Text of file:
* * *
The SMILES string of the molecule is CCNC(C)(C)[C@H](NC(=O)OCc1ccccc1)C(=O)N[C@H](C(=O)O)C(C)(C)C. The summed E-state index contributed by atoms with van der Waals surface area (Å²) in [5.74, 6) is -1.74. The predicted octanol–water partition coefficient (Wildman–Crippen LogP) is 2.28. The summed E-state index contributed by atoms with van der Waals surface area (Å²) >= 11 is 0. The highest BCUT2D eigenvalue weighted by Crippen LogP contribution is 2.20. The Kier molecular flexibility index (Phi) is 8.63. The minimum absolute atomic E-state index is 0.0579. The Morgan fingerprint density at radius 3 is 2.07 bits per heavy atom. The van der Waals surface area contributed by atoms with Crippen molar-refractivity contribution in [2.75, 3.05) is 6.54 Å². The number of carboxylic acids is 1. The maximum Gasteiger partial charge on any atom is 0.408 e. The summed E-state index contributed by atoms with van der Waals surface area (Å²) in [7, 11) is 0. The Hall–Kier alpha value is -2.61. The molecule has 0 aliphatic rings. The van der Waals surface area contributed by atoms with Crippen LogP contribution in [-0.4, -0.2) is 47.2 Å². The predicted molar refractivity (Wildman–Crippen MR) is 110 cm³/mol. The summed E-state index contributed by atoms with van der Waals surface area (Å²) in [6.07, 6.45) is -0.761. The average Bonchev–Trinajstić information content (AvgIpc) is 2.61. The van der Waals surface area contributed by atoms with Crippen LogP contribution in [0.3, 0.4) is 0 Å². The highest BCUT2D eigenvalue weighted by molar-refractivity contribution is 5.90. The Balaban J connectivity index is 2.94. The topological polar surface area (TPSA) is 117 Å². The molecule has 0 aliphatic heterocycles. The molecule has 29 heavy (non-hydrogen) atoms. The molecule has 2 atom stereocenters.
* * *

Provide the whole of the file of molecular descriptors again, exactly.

The SMILES string of the molecule is CCNC(C)(C)[C@H](NC(=O)OCc1ccccc1)C(=O)N[C@H](C(=O)O)C(C)(C)C. The summed E-state index contributed by atoms with van der Waals surface area (Å²) in [5.74, 6) is -1.74. The predicted octanol–water partition coefficient (Wildman–Crippen LogP) is 2.28. The summed E-state index contributed by atoms with van der Waals surface area (Å²) >= 11 is 0. The highest BCUT2D eigenvalue weighted by Crippen LogP contribution is 2.20. The Kier molecular flexibility index (Phi) is 8.63. The minimum absolute atomic E-state index is 0.0579. The Morgan fingerprint density at radius 3 is 2.07 bits per heavy atom. The van der Waals surface area contributed by atoms with Crippen molar-refractivity contribution in [2.75, 3.05) is 6.54 Å². The number of carboxylic acids is 1. The maximum Gasteiger partial charge on any atom is 0.408 e. The summed E-state index contributed by atoms with van der Waals surface area (Å²) in [7, 11) is 0. The Hall–Kier alpha value is -2.61. The molecule has 0 aliphatic rings. The van der Waals surface area contributed by atoms with Crippen LogP contribution in [-0.4, -0.2) is 47.2 Å². The predicted molar refractivity (Wildman–Crippen MR) is 110 cm³/mol. The summed E-state index contributed by atoms with van der Waals surface area (Å²) in [6.07, 6.45) is -0.761. The average Bonchev–Trinajstić information content (AvgIpc) is 2.61. The van der Waals surface area contributed by atoms with Crippen LogP contribution in [0.3, 0.4) is 0 Å². The highest BCUT2D eigenvalue weighted by molar-refractivity contribution is 5.90. The Balaban J connectivity index is 2.94. The topological polar surface area (TPSA) is 117 Å². The molecule has 0 aliphatic heterocycles. The molecule has 29 heavy (non-hydrogen) atoms. The molecule has 2 atom stereocenters.